Cutout installation highlight of Alex Katz solo show
A muse has always provided an inspiration for artists: like Dora Maar to Pablo Picasso and Ada Del Moro to Alex Katz. And, fortunately, after several months of lockdown, art lovers can see one of those muse-inspired artists as Katz’s solo exhibition is now on display at Fosun Foundation (Shanghai).
The exhibit showcases more than 30 representative works of the now 92-year-old artist, including paintings, cutouts, sculptures, as well as videos and archives.
As one of the most influential artists of his era, Katz’s artworks are included in over 100 museums worldwide, including the Museum of Modern Art, the Metropolitan Museum of Art, the Whitney Museum of American Art and Tate Modern.
Obviously, Ada is an enchanting repeated subject under his brushstrokes since he first encountered her in 1957.
Anyone who loves the portrait paintings created by Katz must be familiar with Ada’s images: elegant suit, sexy swimwear with chic sunglasses and a beautiful headcloth from her blossoming youth to the twilight in her life. Critics and commentators have said that Ada is the epitome of those modern women.
Born in 1927 in a Jewish family in Brooklyn in New York, Katz pursued painting at Cooper Union School of Art from 1946 to 1949, and then continued his study at Skowhegan School of Painting and Sculpture in Maine.
His artistic journey began in the 1950s, which coincided with the subversive period when Abstract Expressionism prevailed. However, Katz was persistent in pursuing his own aesthetic style and creative methods: simple lines, contrasting colors and large colorfields, reminiscent of the close-up shots seen in a movie or an advertisement.
By simplifying the shape and outline of the character, and borrowing the form of a billboard, Katz erased the space between the background and subjects. He decisively cropped and enlarged figures on a monochrome background that eliminates depths.
The spotlight of the exhibition goes to a cutout installation series that he created in 2013. The cutouts came about in 1959, when Katz decided to cut out two painted figures from one of the portraits he considered not up to par. He mounted those cutouts, first on the wall, then after much thought, on wooden sheets. Since then, Katz has brought flatness to almost absurd extremes, cutting figures into free-standing wood and aluminum sculptures with no depth, merging high modernism and folk-art metaphors together. The cutout installation, according to him, “is the pursuit of plain to solid space.”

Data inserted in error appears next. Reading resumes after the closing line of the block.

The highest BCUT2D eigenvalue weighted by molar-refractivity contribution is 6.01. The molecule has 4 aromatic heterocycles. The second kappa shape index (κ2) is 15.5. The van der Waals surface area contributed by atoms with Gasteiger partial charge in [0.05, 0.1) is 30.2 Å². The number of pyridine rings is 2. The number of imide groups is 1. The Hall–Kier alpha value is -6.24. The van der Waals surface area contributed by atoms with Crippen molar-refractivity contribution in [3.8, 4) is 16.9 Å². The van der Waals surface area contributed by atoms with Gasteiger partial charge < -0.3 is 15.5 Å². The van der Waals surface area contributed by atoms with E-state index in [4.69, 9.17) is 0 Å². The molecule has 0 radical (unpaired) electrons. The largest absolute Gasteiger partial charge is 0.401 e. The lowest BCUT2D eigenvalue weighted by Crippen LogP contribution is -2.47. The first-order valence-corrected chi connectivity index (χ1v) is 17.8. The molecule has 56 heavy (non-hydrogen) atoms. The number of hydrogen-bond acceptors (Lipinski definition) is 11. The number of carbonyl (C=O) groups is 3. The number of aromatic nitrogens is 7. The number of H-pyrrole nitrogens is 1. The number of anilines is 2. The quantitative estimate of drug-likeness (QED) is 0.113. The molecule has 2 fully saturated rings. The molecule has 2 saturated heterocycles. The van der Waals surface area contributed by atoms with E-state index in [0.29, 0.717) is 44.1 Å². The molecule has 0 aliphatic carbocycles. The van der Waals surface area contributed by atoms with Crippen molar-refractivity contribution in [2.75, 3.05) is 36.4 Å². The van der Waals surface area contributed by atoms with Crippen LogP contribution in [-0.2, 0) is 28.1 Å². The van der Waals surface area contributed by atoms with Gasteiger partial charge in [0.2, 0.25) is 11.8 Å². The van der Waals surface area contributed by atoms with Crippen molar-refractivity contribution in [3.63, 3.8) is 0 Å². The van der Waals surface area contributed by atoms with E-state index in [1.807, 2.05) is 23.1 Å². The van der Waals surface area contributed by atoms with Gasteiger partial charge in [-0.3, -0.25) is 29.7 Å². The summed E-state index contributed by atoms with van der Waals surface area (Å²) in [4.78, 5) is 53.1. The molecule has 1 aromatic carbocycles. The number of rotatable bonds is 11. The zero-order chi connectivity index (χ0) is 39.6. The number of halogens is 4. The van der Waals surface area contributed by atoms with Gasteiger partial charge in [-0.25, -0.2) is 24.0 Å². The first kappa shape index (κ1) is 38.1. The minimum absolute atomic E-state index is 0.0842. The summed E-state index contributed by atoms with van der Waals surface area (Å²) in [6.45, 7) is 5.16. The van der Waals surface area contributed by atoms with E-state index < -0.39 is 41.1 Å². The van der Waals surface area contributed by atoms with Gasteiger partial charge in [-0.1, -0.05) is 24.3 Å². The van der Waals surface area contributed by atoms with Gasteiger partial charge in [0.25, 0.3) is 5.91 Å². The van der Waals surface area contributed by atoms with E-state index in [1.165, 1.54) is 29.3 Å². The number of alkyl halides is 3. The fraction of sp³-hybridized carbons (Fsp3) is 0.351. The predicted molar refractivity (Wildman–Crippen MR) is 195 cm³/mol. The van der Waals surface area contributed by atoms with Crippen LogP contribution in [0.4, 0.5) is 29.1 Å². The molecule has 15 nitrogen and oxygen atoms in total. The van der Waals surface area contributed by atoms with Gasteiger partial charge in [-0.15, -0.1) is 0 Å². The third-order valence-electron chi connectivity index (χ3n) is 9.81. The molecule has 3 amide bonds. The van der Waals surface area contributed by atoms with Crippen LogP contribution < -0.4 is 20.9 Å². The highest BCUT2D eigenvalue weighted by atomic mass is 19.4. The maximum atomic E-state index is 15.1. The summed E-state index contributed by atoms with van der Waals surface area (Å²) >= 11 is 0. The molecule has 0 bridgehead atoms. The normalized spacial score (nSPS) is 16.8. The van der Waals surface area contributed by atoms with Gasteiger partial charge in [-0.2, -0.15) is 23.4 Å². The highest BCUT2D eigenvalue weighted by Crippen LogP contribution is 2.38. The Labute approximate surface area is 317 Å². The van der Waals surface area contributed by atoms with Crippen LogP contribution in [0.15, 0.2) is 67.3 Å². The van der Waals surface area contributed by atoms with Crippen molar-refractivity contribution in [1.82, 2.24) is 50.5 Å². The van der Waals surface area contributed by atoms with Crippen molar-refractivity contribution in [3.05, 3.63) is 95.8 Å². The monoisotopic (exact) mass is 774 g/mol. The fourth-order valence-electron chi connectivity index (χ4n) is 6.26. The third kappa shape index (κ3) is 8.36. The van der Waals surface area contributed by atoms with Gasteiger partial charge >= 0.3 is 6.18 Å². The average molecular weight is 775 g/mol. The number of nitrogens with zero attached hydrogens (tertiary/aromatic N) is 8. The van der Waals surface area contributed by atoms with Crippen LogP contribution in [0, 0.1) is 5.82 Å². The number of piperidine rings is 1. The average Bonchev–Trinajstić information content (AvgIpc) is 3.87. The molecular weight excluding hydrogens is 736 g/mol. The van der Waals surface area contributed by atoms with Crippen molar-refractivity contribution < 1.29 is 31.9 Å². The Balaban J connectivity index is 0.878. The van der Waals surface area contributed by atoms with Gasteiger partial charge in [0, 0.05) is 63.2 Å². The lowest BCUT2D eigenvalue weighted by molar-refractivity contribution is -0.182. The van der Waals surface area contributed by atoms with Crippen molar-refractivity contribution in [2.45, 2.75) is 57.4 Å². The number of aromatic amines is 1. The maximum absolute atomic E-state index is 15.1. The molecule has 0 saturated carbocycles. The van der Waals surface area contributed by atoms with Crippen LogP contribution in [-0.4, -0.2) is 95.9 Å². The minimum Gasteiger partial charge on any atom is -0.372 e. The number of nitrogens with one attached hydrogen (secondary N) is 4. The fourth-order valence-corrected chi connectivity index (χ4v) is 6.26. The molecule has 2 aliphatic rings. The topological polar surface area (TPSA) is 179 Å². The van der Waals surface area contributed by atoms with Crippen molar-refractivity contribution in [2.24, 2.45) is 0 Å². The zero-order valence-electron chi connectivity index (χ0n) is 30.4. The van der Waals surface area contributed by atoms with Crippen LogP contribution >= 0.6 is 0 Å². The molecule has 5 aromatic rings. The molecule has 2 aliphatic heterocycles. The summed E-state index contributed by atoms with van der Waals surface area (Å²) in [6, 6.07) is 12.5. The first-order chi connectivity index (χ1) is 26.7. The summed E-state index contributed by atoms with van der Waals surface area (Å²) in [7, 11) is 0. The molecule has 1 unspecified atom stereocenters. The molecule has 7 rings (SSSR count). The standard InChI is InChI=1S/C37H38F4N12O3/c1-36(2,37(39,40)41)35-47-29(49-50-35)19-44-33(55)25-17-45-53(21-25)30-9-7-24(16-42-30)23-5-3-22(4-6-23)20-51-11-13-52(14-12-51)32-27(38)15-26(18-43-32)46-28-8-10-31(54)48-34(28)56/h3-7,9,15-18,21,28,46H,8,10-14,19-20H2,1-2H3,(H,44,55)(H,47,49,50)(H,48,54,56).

Large-scaled landscape paintings of Katz are also showcased at the exhibition.
Enamored with natural light, more than the scenery itself, he used abstract expressions to present the instantaneous light and external figurative world on the canvas. In his practice, forests and cities at night, moonlight and streetlights penetrating into the shade, water under the sun, and flowers or plants are all his favorite objects for portrayal.
Apart from the paintings and sculptures, a video titled “Five Hours” unveiled the “wet-on-wet” painting technique of Katz when it recorded his real painting process at his studio in New York in 1993, which took five hours.
Similar to Chinese calligraphy, the special painting technique demands continuity, overall arrangement and pardons no mistakes.
“I like Chinese calligraphy, relaxed and carefree, and I also have not many modifications on my works, and I prefer all-in-one-go, which echoes Chinese calligraphy,” Katz said in a short video at the entrance of the exhibition.
Date: Through August 9 (closed on Mondays); 10am-6pm (admission extended until 8pm every Thursday and Saturday evenings)
Venue: Fosun Foundation (Shanghai)
Address: 600 Zhongshan Road E2